I find it apt to include here the kind words that Muneeza Shamsie, renowned Pakistani writer and critic, wrote about Pakistaniaat and about my book in her annual bibliography of Pakistan-related works. You can find the whole article at the website of the Journal of Commonwelath Literature.
Shamsie on Constructing Pakistan:
Constructing Pakistan: Foundational Texts and the Rise of Muslim National Identity (1857–1947) by Masood Ashraf Raja studies the ways in which pre-Partition literary texts in Urdu created transgeographic narratives of Muslim unity which contributed to the idea of Pakistan. He asserts that the growth of Muslim nationalism and concepts of Muslim exceptionalism were political and “a question of survival” (xvi) amid major political changes in the post-Mutiny era. He re-interprets the writings of Ghalib and Sir Syed Ahmed Khan as a means of negotiating an equitable relationship between the British Raj and the Indian Muslims (not one of patronage). He discusses the new movement in Urdu literary criticism pioneered by Azad and Hali and the reformist message in the fiction of Nazir Ahmed, who advocated Anglicization while neo-traditionals such as Shibli Nomani and Akbar Allahbadi searched for answers in Muslim history and pan-Islamism instead. Raja goes on to compare Iqbal and his modern, egalitarian universalist interpretation of Islam with Maulana Mawdudi’s concepts of an Islamic state governed by shariah.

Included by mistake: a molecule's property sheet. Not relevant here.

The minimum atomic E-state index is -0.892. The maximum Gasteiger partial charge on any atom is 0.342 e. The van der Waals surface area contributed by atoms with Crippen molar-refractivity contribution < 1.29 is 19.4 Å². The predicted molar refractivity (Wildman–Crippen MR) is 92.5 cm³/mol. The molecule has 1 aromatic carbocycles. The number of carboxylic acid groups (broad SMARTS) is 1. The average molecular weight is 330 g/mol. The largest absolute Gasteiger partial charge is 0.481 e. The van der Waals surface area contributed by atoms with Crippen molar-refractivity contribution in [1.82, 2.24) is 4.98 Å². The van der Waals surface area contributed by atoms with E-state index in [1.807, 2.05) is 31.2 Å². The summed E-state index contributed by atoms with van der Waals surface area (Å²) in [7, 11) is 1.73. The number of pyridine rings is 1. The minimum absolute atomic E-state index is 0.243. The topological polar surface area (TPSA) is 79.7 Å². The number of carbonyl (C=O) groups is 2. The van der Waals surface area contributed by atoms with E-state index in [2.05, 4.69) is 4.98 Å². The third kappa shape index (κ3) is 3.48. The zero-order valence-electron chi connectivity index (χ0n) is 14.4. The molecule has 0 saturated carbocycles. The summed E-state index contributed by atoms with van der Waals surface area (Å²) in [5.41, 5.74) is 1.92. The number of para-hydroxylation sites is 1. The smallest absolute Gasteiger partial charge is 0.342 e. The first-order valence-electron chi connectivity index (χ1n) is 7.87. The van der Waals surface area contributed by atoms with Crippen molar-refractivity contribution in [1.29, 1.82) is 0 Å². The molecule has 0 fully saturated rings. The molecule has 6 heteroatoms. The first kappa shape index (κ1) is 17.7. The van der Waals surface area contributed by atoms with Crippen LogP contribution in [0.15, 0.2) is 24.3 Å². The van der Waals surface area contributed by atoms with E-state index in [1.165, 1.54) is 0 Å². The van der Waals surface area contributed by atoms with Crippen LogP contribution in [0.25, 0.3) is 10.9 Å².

Shamsie on Pakistaniaat: A Journal of Pakistan Studies:
Pakistaniaat: A Journal of Pakistan Studies, edited by Masood Raja at the University of [North] Texas, is an immensely important addition to Pakistan Studies. The journal is a peer-reviewed multi-disciplinary academic journal with online and print editions; its many literature-related writings include critical articles, reviews, bibliography and a much-needed platform for new poetry, fiction and translations by writers of Pakistani origin.
Shamsie on Pakistaniaat’s Special Issue on 1971 War, edited by Cara Cilano:
Cilano guest-edited the “Special Issue on 1971 Indo-Pakistan War” of Pakistaniaat: Journal of Pakistan Studies which has five essays that look at the national and international dimensions of the conflict. These include Philip Oldenberg’s discussion of the four different phases of the 1971 war including Kissinger’s visit to Peking; Luke A. Nichter and Richard A. Moss’s examination of the memoirs and policies of Richard Nixon and Henry Kissinger and Mavra Farooq’s analysis of the relationship between Pakistan and China in 1971.
My personal gratitude and thanks from the entire staff of Pakistaniaat to Muneeza Shamsie for including us amongst the best of Pakistan-related works.